Does Weight Lifting Burn Fat? – Acheiving Maximum Fat Loss

I remember when I was growing up whenever the topic of losing weight came up at home my parents would always tell me to go run if I wanted to lose weight. What they probably should’ve told me was to go lift some weights. But my parents like many other people associate weight lifting with getting big huge muscles.

While your muscles getting bigger and stronger is something that naturally happens when you are weightlifting, but weight lifting holds many benefits other than just getting bigger and stronger muscles.

One of those benefits is that it helps your body burn more fat. While the topic is highly debatable some might say that doing a weight training program is better at burning fat than cardio is. You might be asking well your just lifting weights how does weightlifting burn fat? Well at the end of the day in order to lose fat we need to burn more calories than we intake in a day.

And you’ve heard the phrase muscle burns more calories than fat? Well let me explain:

Sustained Calorie Burn

After you go through a weightlifting session there is a physiological effect that is called excess post-exercise oxygen consumption or also known as EPOC. This effect is not determined by the duration of your workout but the intensity of your workout.

Whenever you are doing cardio the calorie burn is intense during the session but immediately drop off right after you are done. While when you are lifting weights the calorie burn continues for long after you are done working out, some have said it could last over 30 hours.

Let’s just say for example it burned an extra 10 calories an hour over the next 24 hours. While 10 calories might not seem as much after 24 hours that is 240 calories. That is 240 extra calories that you have burned for doing absolutely nothing.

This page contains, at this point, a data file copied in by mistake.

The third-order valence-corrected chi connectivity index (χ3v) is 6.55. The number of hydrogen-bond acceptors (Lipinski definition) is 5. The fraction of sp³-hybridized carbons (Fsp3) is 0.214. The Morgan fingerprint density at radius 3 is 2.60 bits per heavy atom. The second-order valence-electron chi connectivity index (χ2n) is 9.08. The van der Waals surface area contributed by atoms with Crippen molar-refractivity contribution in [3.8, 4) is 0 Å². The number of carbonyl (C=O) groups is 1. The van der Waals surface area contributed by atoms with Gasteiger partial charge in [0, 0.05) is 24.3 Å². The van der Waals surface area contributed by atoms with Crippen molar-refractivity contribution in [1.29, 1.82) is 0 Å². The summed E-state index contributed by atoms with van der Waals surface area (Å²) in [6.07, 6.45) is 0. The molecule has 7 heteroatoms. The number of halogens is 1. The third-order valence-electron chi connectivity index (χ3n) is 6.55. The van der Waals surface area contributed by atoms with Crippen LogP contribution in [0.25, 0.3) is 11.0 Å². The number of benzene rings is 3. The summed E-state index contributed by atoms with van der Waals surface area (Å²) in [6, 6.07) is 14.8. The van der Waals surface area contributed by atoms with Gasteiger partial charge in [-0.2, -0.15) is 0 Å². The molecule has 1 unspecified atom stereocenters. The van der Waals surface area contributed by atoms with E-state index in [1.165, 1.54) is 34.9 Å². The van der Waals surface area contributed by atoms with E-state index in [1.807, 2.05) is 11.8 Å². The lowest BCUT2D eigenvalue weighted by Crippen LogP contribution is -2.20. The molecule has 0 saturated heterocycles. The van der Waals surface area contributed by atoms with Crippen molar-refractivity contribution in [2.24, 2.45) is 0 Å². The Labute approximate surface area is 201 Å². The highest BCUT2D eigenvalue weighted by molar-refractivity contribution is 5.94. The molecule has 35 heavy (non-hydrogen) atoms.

As you get stronger your workouts will continue to get more intense the sustained calorie burn could increase and be even more beneficial to you.

Increase in Metabolic Rate

Your body’s basal metabolic rate, or also known as BMR is the number of calories (energy) your body needs to keep working at rest in a 24-hour period. This is the baseline of energy that is needed to support all your vital body functions if you were to be laying down in bed doing nothing for the entire day.

That being said the biggest factor that affects your metabolic rate is your entire body mass. The more weight you are the higher your metabolic rate is, the more energy that is needed to support you. Whenever you lose weight, your body needs less energy to support those same body functions.

If you break that down a little bit further experts over the years have settled on the fact that every pound of muscle burns roughly 6 calories per day while the same pound of fat burns 2 calories per day.

You might be thinking well that doesn’t sound like very much at all 4 measly calorie difference.

Well, that is 6 calories per pound of muscle and on average the body is made up of about 30 to 40 percent skeletal muscle. So someone that is about 200 lbs will have roughly 70-80lbs of muscle. Now that number could vary if you are weightlifting and building more muscle. So if you replace 10 pounds of fat with 10 pounds of lean muscle then your body will be burning an extra 40 calories a day.

While 40 calories a day might not seem much if you add this to the increased metabolic rate you get from weightlifting, well now these calorie numbers are starting to add up.

So What Kind of Weight Lifting Burns the Most Fat?

Well, there are more than just one variable that affects the amount of fat you burn when you are weightlifting. Variables such as intensity, type of exercise and how your going about doing those exercises.

The intensity of your workout is affected by a number of factors including how heavy the weights are, how many repetitions you are doing, how long rest periods you’re giving yourself if you’re doing supersets, even the type of exercise that you’re doing. High-intensity weight lifting will burn more calories overall than low-intensity weightlifting. If you do supersets (no rest and move to a different exercise immediately) you can ramp up your intensity even more and burn more calories.